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Home » From the Commissioner

Hart Honored as NH Outstanding Dietitian

New Hampshire Department of Agriculture, Markets & Food (December 26, 2011)

The New Hampshire Dietetic Association recognized Evelyn Hart, RD, LD as 2011 Outstanding Dietitian of the Year. Hart is the nutrition educator for the New England Dairy and Food Council here in New Hampshire. Based in Manchester, Hart works with school food service professionals and teachers in the state’s schools, as well as other health-care professionals. The award was presented at last month’s NHDA fall conference. Hart is a member of the American Dietetic Association, New Hampshire Action for Healthy Kids and currently serves on the Board of Directors for the New Hampshire Dietetic Association and as newsletter editor.

A registered dietitian, Hart works with schools to develop school wellness policies for nutrition and physical activity to address the childhood obesity crisis. She leads the Fuel Up to Play 60 campaign in New Hampshire, the national program co-sponsored by the National Football League and National Dairy Council geared to combating childhood obesity. Fuel Up to Play 60 and First Lady Michelle Obama’s Let’s Move! campaign recently teamed up on public service announcements encouraging young people and schools to join these efforts to promote healthier eating and physical activity habits.

Hart has held her current position for 10 years, after previously serving as executive director of the Maine Dairy Promotion Board and Dairy Council. She also has extensive experience in university food service and hospital nutrition services, including patient care and food service administration.

Dairy markets have been zig-zagging this fall, on a general trend downward from summer’s high prices. Industry observers are hoping markets will not repeat the past decade’s pattern of three-year boom and crash cycles, such as those endured by dairy farmers in 2006 and 2009. Presentations at the recent round of regional Agri-Mark cooperative meetings suggest cautious optimism that this downturn will not be so severe. Steep declines would be very painful for farmers, given the high costs of feed and fuel, and the shortages of forages in the region due to the 2011 weather disasters.

In the last four weeks, cheese commodity prices have fallen by more than 20%. However, lots of cheese is being traded at these lower prices, suggesting that prices may not go too much lower, and prices of nonfat dry milk and whey powders remain strong. U.S. dairy farmers can only hope that Norway’s latest diet craze—which has resulted in a severe shortage of butter in that country—spreads to North America.

A University of Vermont study finds declining profitability of Vermont organic dairy farms from 2006 to 2010—down to an average net accrual income of $14,019 per farm, and 1.9% return on assets—without allowing for any increase in family living costs.  Rising costs mean 2011 margins will prove skinnier still, as organic milk has stayed a flat $30 per hundredweight for the last three years. The Northeast Organic Dairy Producers Alliance is calling for milk price increases to cover costs. The UVM authors basically conclude that neither organic nor regular milk prices support reinvestment for long-term sustainability.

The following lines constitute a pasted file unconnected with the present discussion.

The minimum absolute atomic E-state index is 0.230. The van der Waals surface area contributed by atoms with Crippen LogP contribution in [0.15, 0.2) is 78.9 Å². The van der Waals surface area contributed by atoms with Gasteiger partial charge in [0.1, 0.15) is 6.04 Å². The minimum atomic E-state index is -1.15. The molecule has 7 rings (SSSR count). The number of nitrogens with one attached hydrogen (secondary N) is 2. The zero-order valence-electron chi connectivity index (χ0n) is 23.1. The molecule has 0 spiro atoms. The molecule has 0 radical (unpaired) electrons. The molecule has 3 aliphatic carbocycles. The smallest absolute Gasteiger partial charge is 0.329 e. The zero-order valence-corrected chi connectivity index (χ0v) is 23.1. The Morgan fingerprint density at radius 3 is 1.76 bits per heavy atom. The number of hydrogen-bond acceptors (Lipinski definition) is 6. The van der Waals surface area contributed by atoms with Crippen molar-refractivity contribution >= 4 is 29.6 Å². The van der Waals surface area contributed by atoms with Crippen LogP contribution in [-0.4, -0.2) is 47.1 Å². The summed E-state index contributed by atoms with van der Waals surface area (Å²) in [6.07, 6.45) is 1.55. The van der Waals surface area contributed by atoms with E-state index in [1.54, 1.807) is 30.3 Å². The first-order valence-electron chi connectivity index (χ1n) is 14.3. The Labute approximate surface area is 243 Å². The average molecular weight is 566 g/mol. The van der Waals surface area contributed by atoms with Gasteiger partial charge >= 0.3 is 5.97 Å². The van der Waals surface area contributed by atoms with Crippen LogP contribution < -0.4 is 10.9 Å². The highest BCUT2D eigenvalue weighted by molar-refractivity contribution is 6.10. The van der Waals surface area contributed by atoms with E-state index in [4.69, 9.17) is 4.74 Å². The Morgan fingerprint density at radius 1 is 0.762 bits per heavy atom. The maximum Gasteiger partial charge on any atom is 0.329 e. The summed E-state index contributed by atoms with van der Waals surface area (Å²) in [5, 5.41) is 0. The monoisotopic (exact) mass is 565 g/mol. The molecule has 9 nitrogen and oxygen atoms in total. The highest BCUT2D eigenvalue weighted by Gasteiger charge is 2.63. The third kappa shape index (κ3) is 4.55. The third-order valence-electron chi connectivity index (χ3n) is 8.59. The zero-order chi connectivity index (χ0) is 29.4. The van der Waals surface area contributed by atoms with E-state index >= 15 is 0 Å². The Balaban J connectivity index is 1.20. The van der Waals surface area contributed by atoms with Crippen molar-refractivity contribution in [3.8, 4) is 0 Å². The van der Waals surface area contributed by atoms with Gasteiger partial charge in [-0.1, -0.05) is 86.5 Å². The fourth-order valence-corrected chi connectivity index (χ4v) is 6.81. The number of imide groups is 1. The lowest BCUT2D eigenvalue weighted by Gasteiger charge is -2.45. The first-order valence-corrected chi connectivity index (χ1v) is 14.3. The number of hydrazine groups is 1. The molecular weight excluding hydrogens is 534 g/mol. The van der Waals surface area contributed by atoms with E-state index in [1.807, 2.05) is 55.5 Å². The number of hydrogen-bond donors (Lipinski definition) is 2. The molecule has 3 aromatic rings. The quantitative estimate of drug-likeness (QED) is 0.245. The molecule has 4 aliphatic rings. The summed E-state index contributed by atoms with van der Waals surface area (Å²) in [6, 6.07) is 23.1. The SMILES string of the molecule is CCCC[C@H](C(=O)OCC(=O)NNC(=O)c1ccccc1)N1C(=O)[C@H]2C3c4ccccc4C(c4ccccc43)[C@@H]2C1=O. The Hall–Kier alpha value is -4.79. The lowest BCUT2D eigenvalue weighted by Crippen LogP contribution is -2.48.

A positive note from the recent Agri-Mark dairy cooperative regional member meeting in West Lebanon is the continuing strong performance of the co-op’s branded Cabot and McCadam cheese and dairy product businesses. In 2012 Agri-Mark will celebrate the 20th anniversary of its merger with Cabot Cooperative Creamery. New CEO Rich Stammer noted in his remarks that in 1992, “Agri-Mark was kind of a break-even organization, and Cabot was bankrupt.” In 2003, the cooperative acquired McCadam cheese—a venerable New York cheese company that was also in bankruptcy—and merged with the Chateauguay Cooperative of farms that supplied the McCadam plant. After 15 years of gradual investment and modest profitability in these businesses, the last five years have yielded average profits of around $15 million.

All of us at the Department of Agriculture, Markets & Food wish everyone a merry holiday season and a healthy and prosperous New Year                                                                                       

Lorraine Merrill, Commissioner                                                                        

(reprinted from Weekly Market Bulletin, Dec. 21, 2011)



The NH Department of Agriculture, Markets & Food Division of Agricultural Development compiles market information and publishes the Weekly Market Bulletin for the agriculture community. The Bulletin is the department’s ‘publication of record’ and includes appropriate industry notices, announcements, seasonal information and market survey data. Subscribers may advertise in the popular agricultural classified advertising at no charge. One-year subscriptions are $28 for delivery by U.S. Postal Service, or $22 for delivery by secure internet. Sign up for the Weekly Market Bulletin by calling the office at 271-2505 and providing a credit card for payment; or visit the office at 25 Capitol St., Concord; or mail in your request with a check. Be sure to provide your address, phone number, and if you are requesting an online subscription, an email address.



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